Tuesday, 3 April 2012

Better restaurants, less food

It is well established that in the USA, UK and other parts of the well-fed world that a large proportion of people eat too much, often of the wrong type of food, so that they can be undernourished and overfed at the same time. People eating too much is not only obscene when set against famines and malnourishment on a large scale but is a sign of neurosis, media obsession with food and enslavement to the stomach.

My impression, living in the UK, is that there is a growing awareness of this. I also think that there is a business opportunity here which could help accelerate society towards a lower consumption per person.

So I am suggesting a new approach to catering where the customer pays according to quantity, i.e. the amount of food on his or her plate. Many clients of self-service restaurants, cafes, fast food outlets and takeaways would prefer not to be given huge portions as standard but to be charged according to the amounts and types of food they choose to have placed on their plate – either by themselves or by the person serving them. In the past this was not a practicable proposition but with modern camera-cum-computer technology the situation could change quickly. All one needs is a camera to register how much food is piled onto your plate and a weighing device, and to feed these two parameters into a program to calculate the appropriate charge, an amount approximately proportional to the type and weight of food chosen by the customer.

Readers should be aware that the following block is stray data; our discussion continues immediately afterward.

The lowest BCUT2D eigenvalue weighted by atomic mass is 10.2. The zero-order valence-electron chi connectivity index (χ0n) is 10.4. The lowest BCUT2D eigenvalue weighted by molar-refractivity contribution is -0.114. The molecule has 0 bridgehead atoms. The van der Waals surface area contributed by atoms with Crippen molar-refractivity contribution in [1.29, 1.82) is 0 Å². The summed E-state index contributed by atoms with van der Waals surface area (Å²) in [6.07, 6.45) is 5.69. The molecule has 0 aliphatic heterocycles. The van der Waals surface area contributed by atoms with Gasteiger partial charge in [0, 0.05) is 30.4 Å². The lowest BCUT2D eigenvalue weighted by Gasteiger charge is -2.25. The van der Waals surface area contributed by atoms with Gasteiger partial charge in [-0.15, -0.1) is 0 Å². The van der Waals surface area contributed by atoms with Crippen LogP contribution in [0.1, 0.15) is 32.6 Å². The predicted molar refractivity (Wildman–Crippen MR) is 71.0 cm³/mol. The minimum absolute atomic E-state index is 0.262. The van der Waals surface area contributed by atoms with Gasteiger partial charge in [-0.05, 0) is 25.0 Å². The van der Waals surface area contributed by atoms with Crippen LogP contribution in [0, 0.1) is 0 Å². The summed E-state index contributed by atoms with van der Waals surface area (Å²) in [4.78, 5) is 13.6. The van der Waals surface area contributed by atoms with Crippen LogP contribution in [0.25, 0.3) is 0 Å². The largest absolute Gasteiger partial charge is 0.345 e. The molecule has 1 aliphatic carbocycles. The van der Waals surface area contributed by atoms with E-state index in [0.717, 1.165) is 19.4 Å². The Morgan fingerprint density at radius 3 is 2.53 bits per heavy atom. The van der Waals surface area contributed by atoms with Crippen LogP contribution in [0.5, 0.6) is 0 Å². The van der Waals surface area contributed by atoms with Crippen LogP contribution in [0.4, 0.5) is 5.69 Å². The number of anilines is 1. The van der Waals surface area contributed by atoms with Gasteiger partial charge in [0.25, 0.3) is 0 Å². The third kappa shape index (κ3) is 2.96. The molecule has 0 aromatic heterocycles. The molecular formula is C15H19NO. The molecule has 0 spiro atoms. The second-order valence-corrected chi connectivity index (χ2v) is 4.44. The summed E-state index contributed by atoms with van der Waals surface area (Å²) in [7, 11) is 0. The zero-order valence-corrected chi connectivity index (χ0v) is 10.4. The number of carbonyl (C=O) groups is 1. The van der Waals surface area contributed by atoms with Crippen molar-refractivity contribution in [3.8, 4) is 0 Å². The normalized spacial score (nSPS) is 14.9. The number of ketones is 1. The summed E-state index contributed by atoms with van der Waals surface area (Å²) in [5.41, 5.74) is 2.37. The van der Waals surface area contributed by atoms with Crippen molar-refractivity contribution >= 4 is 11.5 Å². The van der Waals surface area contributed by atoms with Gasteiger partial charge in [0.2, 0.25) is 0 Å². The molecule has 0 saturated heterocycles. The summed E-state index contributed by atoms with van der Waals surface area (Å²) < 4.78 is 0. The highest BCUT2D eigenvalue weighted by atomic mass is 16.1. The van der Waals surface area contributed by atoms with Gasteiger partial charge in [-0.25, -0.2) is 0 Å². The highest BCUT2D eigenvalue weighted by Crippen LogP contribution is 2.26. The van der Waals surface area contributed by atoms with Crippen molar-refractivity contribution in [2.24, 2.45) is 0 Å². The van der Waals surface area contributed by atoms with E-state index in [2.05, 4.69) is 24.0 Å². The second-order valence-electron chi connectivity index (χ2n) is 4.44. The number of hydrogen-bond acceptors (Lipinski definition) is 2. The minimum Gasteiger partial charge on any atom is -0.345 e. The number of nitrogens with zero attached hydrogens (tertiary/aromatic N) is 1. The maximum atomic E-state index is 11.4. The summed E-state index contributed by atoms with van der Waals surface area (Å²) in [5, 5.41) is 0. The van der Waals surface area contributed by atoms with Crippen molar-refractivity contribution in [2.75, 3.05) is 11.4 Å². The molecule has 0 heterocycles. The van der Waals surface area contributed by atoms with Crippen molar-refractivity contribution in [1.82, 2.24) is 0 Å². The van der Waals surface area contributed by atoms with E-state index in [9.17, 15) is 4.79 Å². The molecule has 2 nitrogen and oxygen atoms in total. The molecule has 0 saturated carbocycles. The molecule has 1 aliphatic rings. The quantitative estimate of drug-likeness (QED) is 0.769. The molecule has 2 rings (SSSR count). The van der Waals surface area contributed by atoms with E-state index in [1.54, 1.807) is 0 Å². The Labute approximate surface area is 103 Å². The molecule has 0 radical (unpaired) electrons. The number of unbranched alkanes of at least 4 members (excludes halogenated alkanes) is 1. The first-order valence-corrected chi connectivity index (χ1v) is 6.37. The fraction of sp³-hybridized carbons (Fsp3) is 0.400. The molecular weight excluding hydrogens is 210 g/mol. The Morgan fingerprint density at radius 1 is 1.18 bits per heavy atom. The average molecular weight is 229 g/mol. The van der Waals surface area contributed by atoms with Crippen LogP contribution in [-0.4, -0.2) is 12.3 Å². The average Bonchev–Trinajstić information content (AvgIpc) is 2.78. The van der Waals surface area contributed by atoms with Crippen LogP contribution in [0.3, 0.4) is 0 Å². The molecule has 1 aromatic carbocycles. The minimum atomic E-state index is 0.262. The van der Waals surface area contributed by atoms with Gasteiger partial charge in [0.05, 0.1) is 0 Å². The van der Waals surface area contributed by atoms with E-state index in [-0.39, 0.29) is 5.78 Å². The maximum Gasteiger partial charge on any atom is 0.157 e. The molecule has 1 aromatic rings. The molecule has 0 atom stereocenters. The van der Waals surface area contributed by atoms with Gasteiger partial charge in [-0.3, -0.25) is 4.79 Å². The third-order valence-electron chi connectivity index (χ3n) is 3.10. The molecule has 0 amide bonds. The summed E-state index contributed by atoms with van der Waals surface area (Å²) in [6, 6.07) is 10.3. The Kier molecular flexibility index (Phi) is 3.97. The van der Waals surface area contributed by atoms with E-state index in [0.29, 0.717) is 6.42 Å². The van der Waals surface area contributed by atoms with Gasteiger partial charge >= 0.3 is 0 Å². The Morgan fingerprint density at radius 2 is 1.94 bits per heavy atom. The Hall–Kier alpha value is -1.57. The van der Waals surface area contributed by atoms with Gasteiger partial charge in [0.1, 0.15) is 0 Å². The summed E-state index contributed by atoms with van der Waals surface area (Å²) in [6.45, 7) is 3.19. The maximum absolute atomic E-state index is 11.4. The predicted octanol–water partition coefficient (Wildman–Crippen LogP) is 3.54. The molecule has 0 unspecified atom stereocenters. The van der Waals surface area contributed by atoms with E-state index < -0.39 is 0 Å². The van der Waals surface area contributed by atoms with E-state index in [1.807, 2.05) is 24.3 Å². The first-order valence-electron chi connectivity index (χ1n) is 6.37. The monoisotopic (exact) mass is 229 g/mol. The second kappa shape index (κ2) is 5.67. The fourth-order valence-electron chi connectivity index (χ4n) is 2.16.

No more leaving an eating or serving establishment with a bloated feeling or guilt or embarrassment at having wasted a good proportion of the food when so many in the world are starving. Not only would this improve the customer experience it would mean, globally

  • less energy wasted on food production and transport as well as lower fossil fuel emissions and less use of water

  • reduced greenhouse emissions from food production and rotting waste

  • customer trends towards smaller portions would be reinforced by price penalties for larger ones

  • the habit of smaller helpings from caterers would spread to home eating habits

  • food retailers would need to reflect the trend e.g. customers could have food dispensed in variable amounts by machines matched to reusable packaging

  • farmers, retailers and caterers would have to concentrate on quality and customer demands to get the necessary profit margins

  • less obesity in the developed world

  • lower expenditure by health services on diabetes, hip replacement and heart problems

I invite someone to try this.  If you do please email me and I might be your first customer. Or perhaps someone else somewhere in the world has already done this